Reuters blog archive
Day one in Davos showed the masters of the universe fretting about Sino-Japanese military tensions, the treacherous investment territory in some emerging markets and the risk of a lurch to the right in Europe at May’s parliamentary elections which could make reform of the bloc even harder.
Today, the focus will be on Iranian President Hassan Rouhani (and his main detractor, Israel’s Netanyahu). Presumably he’s there to woo the world of commerce now sanctions are to be relaxed in return for Tehran suspending enrichment of uranium beyond a certain level. Anything he says about Syria’s peace talks, which have so far been more hostile than conciliatory, will instantly be headline news.
Other big name speakers are U.S. Treasury Secretary Jack Lew, IMF chief Christine Lagarde, who is going around warning about the threat of European deflation, Australian premier Tony Abbott, who is running the G20 this year, and a session featuring the BRICS finance ministers.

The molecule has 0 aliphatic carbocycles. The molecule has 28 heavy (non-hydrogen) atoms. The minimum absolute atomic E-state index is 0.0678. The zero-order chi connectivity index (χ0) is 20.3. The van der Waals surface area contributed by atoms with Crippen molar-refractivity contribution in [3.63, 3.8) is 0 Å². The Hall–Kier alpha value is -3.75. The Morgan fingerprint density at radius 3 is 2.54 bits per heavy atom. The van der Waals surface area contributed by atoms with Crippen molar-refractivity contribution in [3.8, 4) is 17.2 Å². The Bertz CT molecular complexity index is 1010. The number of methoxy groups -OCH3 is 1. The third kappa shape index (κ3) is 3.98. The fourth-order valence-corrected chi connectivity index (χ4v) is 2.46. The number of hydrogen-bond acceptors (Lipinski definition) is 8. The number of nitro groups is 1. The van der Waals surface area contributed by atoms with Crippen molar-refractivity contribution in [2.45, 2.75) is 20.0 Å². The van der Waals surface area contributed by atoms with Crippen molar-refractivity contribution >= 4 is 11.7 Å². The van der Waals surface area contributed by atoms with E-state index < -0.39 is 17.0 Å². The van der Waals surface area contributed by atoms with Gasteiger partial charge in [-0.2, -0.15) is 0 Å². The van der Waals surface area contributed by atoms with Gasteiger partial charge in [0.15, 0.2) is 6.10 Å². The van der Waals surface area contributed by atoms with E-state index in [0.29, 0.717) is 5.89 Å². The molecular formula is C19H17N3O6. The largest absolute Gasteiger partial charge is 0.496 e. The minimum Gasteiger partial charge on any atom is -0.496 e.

There is clearly a pervading sense of caution, if not alarm, about emerging markets. That aside, with the U.S. recovering and the existential threat to the euro zone over, perhaps delegates will look most nervously to the east.
from Mark Leonard:
The things that probably keep Barack Obama up at night -- terrorist networks, covert nuclear programs and chemical weapons -- can often be countered with off-the-peg reasoning: drones, sanctions, inspections, or even the threat of intervention. Much more difficult is working out how to stop allies from destroying what he hopes will be the signature achievement of his second term: a historic opening to Iran. When it comes to the Middle East, Obama’s thorniest problems come not from his enemies, but from his friends.
With the possibility of bilateral meetings between the U.S. and Iran in Geneva, and supported by the U.S.-Russian deal on chemical weapons in Syria, there is a tantalizing prospect that the Iranian regime could become a partner to the U.S., rather than a rival.